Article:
Johnny “Guitar” Watson was a fascinating contradiction: a man dressed like an icon of fame and wealth whose lyrics depict the struggle of working people trying to make ends meet in an era of looming economic destitution. Though he dons a funky getup, Watson’s bleak expression of working life under economic and social oppression derives from the long blues tradition dating back to slavery and the Reconstruction era.
After years of scorn — and a few years of prurient interest following positive coverage in Vice — the fate of juggalos has become an important political issue. The Juggalo March seems exceedingly well-timed for an era of increasing radicalization and renewed interest in protest.
Ayeb’s focus is the struggles of direct producers who work in agriculture in a natural world beset by the dislocations and mounting disorders of agro-industrial capitalist farming. Through interviews, he assembles an anecdotal yet accurate account of Tunisia’s rural productive system, a collage of testimony and analysis.
What made bop strong is that no matter its pretensions, it was hooked up solidly and directly to the Afro-American blues tradition, and therefore was largely based in the experience and struggle of the black sector of the working class.
The point is to place the human operator back in the frame, to ask after those who tended the machine before it was available as a spectacle, and to listen to how they understood what they were tangled in the midst of.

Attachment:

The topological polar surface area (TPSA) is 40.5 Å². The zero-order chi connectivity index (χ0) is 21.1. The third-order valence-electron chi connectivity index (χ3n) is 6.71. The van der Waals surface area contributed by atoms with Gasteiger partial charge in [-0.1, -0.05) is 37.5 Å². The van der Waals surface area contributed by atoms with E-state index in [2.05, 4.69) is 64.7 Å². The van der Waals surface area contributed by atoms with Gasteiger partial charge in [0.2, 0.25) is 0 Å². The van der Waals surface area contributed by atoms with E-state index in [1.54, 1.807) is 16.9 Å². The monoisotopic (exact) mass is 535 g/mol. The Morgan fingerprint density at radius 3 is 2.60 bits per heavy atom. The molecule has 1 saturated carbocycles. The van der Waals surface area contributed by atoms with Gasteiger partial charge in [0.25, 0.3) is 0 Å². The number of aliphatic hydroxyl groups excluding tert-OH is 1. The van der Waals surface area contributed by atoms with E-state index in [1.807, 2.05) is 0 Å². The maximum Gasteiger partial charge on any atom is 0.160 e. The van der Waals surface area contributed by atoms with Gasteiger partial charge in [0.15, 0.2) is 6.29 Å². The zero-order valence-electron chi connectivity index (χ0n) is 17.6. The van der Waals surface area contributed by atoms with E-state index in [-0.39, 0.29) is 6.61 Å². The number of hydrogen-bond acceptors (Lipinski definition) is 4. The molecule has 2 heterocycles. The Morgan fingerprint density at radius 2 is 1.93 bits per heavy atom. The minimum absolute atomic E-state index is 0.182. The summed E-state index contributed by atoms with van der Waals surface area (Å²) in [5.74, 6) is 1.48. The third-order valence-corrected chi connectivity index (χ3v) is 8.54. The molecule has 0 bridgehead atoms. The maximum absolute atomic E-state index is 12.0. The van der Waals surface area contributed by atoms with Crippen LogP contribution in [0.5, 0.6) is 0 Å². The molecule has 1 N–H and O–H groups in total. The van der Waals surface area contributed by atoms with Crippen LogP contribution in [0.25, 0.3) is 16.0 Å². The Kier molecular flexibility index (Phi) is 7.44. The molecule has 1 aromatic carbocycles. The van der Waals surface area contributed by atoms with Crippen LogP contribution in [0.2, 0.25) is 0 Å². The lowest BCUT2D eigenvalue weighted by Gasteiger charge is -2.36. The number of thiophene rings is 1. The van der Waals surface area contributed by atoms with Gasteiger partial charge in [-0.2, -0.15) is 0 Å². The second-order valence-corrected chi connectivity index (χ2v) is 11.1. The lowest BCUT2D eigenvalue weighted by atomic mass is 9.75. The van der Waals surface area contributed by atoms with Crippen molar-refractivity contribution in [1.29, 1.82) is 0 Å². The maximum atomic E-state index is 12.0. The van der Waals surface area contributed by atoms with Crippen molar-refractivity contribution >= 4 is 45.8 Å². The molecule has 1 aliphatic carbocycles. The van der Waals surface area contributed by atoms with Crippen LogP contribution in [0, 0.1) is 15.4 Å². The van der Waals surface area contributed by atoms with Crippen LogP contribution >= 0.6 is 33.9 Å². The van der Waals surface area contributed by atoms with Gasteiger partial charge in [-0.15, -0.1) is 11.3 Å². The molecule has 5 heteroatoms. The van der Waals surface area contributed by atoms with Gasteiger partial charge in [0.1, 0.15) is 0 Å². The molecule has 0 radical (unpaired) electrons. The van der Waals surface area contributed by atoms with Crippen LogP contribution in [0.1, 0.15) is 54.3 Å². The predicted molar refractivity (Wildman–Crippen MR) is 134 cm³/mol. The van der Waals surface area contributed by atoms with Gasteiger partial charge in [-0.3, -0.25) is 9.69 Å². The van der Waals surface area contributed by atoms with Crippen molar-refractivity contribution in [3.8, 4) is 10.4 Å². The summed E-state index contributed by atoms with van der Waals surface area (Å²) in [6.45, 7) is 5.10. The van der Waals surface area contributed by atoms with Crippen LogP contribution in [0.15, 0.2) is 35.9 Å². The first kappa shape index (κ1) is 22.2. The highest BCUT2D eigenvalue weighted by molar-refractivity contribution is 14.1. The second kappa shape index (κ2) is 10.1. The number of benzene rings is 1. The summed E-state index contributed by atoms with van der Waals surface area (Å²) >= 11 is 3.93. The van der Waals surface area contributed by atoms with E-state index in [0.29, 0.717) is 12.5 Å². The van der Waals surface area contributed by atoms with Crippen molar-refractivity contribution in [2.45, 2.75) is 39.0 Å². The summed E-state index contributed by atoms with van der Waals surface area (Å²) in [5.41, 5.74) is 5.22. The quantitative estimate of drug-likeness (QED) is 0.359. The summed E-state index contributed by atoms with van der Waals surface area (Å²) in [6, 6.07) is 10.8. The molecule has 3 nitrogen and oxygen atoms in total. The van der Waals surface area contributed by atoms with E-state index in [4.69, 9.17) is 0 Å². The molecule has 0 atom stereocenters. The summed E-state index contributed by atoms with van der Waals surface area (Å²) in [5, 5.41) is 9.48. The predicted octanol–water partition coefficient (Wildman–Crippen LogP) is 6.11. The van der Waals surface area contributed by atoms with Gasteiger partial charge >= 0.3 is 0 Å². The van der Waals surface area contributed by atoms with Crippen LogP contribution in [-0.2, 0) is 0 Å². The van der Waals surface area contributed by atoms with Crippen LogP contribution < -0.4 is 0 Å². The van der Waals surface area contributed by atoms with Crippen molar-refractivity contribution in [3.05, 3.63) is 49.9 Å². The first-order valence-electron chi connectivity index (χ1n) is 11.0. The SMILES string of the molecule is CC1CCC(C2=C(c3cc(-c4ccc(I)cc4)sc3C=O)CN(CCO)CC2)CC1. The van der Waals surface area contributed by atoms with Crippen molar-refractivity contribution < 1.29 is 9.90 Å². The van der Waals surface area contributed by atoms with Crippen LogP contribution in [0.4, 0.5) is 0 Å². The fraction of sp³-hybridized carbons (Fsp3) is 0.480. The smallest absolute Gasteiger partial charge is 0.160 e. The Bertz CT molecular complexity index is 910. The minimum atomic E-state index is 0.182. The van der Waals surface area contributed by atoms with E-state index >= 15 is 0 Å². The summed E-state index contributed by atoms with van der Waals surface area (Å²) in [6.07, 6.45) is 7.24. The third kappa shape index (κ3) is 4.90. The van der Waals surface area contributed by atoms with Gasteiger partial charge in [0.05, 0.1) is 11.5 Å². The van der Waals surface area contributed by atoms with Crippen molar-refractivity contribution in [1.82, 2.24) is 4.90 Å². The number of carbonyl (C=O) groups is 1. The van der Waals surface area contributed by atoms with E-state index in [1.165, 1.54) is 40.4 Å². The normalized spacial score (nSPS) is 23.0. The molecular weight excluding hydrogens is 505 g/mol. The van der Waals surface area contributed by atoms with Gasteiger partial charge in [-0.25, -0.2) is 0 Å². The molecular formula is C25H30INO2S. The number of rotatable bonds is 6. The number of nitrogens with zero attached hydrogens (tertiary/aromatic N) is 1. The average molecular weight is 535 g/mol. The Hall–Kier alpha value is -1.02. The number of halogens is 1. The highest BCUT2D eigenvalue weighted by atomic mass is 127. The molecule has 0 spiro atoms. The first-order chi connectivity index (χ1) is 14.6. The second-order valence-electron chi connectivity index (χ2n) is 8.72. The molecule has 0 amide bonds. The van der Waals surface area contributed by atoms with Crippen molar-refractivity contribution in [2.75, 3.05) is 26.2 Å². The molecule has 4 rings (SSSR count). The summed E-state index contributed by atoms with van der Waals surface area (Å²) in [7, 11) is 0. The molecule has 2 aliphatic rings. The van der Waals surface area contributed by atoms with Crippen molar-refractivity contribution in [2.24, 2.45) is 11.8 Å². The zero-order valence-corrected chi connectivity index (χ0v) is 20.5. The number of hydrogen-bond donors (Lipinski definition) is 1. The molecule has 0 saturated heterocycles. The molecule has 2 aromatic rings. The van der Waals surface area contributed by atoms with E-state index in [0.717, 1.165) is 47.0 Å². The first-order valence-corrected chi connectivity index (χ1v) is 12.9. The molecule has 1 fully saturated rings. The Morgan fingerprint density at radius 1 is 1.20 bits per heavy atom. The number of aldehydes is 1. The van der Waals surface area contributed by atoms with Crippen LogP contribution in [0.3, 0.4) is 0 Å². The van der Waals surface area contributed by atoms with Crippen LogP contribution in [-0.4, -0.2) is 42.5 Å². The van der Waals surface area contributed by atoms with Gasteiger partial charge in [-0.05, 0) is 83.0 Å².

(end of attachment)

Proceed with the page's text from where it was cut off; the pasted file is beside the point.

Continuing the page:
In 1941 in Cindy Walker’s native Texas, the sexual encounter described by her song “Cherokee Maiden” was not only frowned on, it was illegal. Texas had been the first state in the union to pass a law officially barring miscegenation.
While Adorno claimed that to write poetry after Auschwitz was barbaric, hip-hop claims that it is necessary to write poetry after the barbarism of slavery. Its history, and its historical consequences, must be recorded.
Stereolab is an intellectual’s dream, equal parts vintage synth manual, obscure bossa nova record, and communist tract. Their fetish for odd keyboard and odd jazz is well discussed, but their lyrics, often deeply Marxist, far less so.
A country song names something that has gone missing. Your first love, your only home, your last dollar. The singer is left to reckon with empty space, in words that inevitably fall short. If the lack produces desire, it also produces speech.